"These findings suggest that less-refined decision skills early in life could potentially be a harbinger for problem behaviour in the future," said Joshua Weller, an assistant professor at the Oregon State University in the US.

However, if poor decision-making patterns can be identified while children are still young, parents, educators and health professionals may have an opportunity to intervene and help those children enhance these skills, Weller added.

"This research underscores that decision-making is a skill and it can be taught," he said.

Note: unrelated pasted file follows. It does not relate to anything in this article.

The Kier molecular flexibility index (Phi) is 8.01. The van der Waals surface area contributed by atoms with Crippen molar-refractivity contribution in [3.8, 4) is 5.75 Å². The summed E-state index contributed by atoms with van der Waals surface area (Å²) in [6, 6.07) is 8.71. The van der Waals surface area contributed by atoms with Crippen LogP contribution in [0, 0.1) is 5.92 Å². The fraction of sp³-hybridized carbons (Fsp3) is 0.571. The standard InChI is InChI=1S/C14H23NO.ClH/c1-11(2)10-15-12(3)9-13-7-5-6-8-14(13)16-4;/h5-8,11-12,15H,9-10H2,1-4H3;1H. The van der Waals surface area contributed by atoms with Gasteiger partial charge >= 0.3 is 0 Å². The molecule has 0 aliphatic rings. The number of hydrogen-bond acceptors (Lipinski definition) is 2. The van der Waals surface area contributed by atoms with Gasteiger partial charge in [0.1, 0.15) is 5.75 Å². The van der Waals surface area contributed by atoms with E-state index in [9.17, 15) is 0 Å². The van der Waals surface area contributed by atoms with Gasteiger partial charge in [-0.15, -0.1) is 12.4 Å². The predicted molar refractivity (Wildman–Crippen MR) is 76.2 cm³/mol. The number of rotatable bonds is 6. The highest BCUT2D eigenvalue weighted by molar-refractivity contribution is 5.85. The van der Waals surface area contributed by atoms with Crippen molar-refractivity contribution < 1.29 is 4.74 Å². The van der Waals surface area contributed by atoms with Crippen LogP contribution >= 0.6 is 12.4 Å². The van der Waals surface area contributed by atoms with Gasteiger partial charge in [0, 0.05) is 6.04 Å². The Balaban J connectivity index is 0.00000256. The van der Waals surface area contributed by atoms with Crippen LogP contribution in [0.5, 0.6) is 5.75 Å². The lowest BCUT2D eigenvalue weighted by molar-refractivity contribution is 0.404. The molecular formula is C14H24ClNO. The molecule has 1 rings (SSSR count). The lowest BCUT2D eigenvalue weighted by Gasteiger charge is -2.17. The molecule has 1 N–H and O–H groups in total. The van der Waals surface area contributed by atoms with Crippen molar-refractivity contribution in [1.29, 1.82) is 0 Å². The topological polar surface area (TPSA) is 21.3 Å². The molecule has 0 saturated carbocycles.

The study involved about 100 children. The researchers found that children who scored worse on the initial decision-making assessment were more likely to encounter behavioural problems a couple of years later.

The behaviour assessment included questions about emotional difficulties, conduct issues such as fighting or lying and problems with peers.

These kinds of behavioural issues are often linked to risky health behaviour among teens, including substance abuse or high-risk sexual activity, Weller noted.

"To our knowledge, this is the first research to suggest how decision-making competence is associated with future outcomes," Weller concluded.

The study appeared in the Journal of Behavioral Decision Making.